Analyzing natural human language from the point of view of dynamic of a complex network
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Expert Systems with Applications
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LOPES, Guilherme; RODRIGUES, Paulo. Analyzing natural human language from the point of view of dynamic of a complex network. Expert Systems with Applications, v. 45, n.1, p. 8-22, 2015.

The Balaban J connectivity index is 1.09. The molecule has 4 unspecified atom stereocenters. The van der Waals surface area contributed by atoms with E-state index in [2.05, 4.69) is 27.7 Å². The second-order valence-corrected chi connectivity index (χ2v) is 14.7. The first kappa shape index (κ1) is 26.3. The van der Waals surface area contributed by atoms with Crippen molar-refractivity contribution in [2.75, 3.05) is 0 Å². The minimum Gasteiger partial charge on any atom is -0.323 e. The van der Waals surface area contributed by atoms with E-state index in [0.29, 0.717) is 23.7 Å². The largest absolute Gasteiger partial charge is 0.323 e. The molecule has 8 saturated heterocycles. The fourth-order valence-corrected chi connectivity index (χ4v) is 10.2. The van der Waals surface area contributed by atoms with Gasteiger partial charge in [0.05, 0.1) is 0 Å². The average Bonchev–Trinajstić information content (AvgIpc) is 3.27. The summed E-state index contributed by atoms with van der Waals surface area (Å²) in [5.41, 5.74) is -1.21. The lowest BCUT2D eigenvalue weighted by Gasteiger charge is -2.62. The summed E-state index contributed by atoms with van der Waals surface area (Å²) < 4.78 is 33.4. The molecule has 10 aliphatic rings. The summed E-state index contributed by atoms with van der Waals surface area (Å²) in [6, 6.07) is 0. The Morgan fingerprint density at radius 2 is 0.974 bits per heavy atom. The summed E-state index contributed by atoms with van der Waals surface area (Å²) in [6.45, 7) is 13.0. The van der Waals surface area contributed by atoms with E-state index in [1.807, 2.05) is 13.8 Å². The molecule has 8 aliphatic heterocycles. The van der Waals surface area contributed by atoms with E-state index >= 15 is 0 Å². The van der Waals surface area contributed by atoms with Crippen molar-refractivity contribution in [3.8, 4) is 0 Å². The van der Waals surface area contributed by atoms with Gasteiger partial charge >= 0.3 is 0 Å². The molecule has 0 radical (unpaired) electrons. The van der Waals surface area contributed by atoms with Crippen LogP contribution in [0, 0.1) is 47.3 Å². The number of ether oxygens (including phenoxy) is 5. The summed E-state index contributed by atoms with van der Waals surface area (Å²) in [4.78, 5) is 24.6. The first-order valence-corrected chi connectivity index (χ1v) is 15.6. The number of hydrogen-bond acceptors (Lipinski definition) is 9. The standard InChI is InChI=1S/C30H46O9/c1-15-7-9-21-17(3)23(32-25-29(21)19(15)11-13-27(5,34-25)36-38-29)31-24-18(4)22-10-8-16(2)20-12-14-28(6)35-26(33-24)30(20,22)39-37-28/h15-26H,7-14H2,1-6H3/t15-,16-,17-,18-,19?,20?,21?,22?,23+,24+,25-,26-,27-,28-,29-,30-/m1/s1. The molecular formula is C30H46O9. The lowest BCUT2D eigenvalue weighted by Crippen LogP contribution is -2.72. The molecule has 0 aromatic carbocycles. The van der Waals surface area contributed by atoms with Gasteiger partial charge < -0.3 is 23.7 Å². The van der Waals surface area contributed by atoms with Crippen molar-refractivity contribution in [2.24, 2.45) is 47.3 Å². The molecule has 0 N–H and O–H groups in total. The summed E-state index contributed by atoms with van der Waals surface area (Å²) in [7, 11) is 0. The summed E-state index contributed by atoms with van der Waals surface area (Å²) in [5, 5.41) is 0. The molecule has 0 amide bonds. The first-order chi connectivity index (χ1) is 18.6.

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© 2015 Elsevier Ltd.With increasing amount of information, mainly due to the explosive growth of Internet, the demand for applications of automatic text analysis has also grown. One of the tools that has increased in importance in the understanding of problems related to this area are complex networks. This tool merges graph theory and statistical methods for modeling important problems. In several research fields, complex networks are studied from the various points of view, such as: topology of networks, extraction of physical features and statistics, specific applications, comparison of metrics and study of physical phenomena. Linguistic is one area that has received great attention, particularly due to its close relationship with issues arising from the emergence of large text databases. Thus, many studies have emerged for modeling of complex networks in this area, increasing the demand for efficient algorithms for feature extraction, network dynamic observation and comparison of behavior for different types of languages. Some works for specific languages such as English, Chinese, French, Spanish, Russian and Arabic, have discussed the semantic aspects of these languages. On the other hand, as an important feature of a network we can highlight the computation of average clustering coefficient. This measure has a physical impact on the network topology studies and consequently on the conclusions about the semantics of a language. However its computational time is of O(n3), making its computing prohibitive for large current databases. This paper presents as main contribution a modeling of two complex networks: the first one, in English, is constructed from a specific medical database; the second, in Portuguese, from a journalistic manually annotated database. Our paper then presents the study of the dynamics of these two networks. We show their small-world behavior and the influence of hubs, suggesting that these databases have a high degree of Modularity, indicating specific contexts of words. Also, a method for efficient clustering coefficient computation is presented, and can be applied to large current databases. Other features such as fraction of reciprocal connections and average connection density are also calculated and discussed for both networks.